• Minimal (min) bitrate – The bitrate from which WebRTC will try to never go below. If too high value is provided, WebRTC will once again go to the highest available bitrate and won’t go lower.
  • Maximum (max) bitrate – The top limit bitrate that WebRTC will never exceed. Defining too low max bitrate can result in audio/video quality loss, while going too high can result in unnecessary network data usage, so it should be really careful with setting up this parameter.

By default, if one of those bitrates is not provided, WebRTC will automatically choose one that’s optimal by its algorithm.

In terms of the implementation, bitrate changing is once again done via SDP munging since no WebRTC API is yet available. The code example for Typescript (Angular) can be seen here:

changeBitrate(sdp: RTCSessionDescriptionInit, start: string, min: string, max: string): any | RTCSessionDescriptionInit {

      const sdpLines = sdp.sdp.split(‘\r\n’);

      sdpLines.forEach((str, i) => {

        if (str.indexOf(‘a=fmtp’) !== –1) {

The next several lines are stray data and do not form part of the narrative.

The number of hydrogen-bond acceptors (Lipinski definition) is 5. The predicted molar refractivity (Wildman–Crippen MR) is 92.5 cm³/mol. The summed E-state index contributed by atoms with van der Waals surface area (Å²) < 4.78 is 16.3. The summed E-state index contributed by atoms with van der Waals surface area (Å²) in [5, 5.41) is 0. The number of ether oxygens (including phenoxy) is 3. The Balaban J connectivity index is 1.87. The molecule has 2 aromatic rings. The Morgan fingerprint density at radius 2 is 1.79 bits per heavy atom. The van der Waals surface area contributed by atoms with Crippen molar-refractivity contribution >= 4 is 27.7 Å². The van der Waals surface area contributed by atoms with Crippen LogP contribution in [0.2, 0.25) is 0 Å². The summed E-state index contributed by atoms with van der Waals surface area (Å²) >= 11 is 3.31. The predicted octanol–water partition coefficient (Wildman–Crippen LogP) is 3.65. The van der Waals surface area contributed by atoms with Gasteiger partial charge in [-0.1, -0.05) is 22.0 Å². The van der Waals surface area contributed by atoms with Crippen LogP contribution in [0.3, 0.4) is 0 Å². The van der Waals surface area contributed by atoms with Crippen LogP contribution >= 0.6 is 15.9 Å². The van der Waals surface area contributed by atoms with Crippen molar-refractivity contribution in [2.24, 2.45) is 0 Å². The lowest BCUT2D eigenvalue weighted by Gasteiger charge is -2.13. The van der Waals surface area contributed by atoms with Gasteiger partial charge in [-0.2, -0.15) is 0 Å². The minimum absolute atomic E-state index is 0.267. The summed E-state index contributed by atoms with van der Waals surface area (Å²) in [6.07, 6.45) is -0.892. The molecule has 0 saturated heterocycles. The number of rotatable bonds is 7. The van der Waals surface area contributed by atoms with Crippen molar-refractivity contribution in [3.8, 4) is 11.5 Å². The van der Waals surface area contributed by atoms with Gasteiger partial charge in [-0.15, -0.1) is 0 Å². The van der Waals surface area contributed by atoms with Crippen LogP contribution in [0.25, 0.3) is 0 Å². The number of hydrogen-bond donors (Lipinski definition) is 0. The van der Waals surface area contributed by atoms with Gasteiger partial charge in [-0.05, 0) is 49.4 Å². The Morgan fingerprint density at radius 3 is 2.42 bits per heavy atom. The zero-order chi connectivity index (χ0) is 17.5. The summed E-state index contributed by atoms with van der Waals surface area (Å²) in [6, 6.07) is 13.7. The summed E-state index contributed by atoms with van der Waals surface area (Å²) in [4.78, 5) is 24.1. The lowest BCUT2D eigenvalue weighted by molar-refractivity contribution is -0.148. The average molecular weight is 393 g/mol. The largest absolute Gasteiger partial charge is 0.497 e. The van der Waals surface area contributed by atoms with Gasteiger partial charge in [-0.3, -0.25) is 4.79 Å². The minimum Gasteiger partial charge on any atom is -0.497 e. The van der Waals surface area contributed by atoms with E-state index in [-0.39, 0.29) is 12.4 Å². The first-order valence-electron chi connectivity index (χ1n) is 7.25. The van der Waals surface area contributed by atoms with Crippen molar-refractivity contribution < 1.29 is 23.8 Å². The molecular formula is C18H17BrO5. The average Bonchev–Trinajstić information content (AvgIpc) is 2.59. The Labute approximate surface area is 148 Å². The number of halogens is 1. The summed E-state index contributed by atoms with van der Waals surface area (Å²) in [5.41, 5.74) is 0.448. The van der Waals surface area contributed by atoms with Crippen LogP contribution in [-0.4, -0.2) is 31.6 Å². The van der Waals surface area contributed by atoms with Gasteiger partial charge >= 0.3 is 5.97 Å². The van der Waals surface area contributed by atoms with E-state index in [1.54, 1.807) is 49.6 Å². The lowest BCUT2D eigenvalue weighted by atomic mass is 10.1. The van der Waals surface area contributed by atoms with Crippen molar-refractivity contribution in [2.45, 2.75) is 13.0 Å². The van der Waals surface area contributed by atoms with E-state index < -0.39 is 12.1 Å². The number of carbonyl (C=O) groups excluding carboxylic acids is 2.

if (str.indexOf(‘x-google-‘) === –1) {

              sdpLines[i] = str + `;x-google-max-bitrate=${max};x-google-min-bitrate=${min};x-google-start-bitrate=${start}`;

          } else {

              sdpLines[i] = str.split(‘;x-google-‘)[0] + `;x-google-max-bitrate=${max};x-google-min-bitrate=${min};x-google-start-bitrate=${start}`;

          }

        }

      });

      sdp = new RTCSessionDescription({

        type: sdp.type,

        sdp: sdpLines.join(‘\r\n’),

      });

      return sdp;

}

Like seen in code example, the bitrate manipulation is done by adding/changing the “x-google-start/min/max-bitrate=” values in SDP content.

Recovering from errors

A WebRTC session establishing algorithm is a multi-step process where each step must be in sync with all the previous ones in order to work (more on that in our second WebRTC article). If something goes wrong in one of the steps (for example there is a network error, sync error or such), we are often stuck at an unstable state where session is not established, and all the user experiences is a black screen on the video replay or silence on the audio replay. To tackle that, WebRTC introduced the concept of “ICE restart” – a method which allows a WebRTC application to easily request ICE candidate gathering to be redone on both ends of the connection. With this, we can save our WebRTC connection from some errors that would otherwise result in session failure. ICE restart can be done either by calling the “restartIce” peer connection method on the browsers that support it, or by sending a new offer with “iceRestart: true” parameter, like seen in the Typescript (Angular) code example below:

doIceRestart(peerConnection: RTCPeerConnection | any, messageSender: MessageSender): void {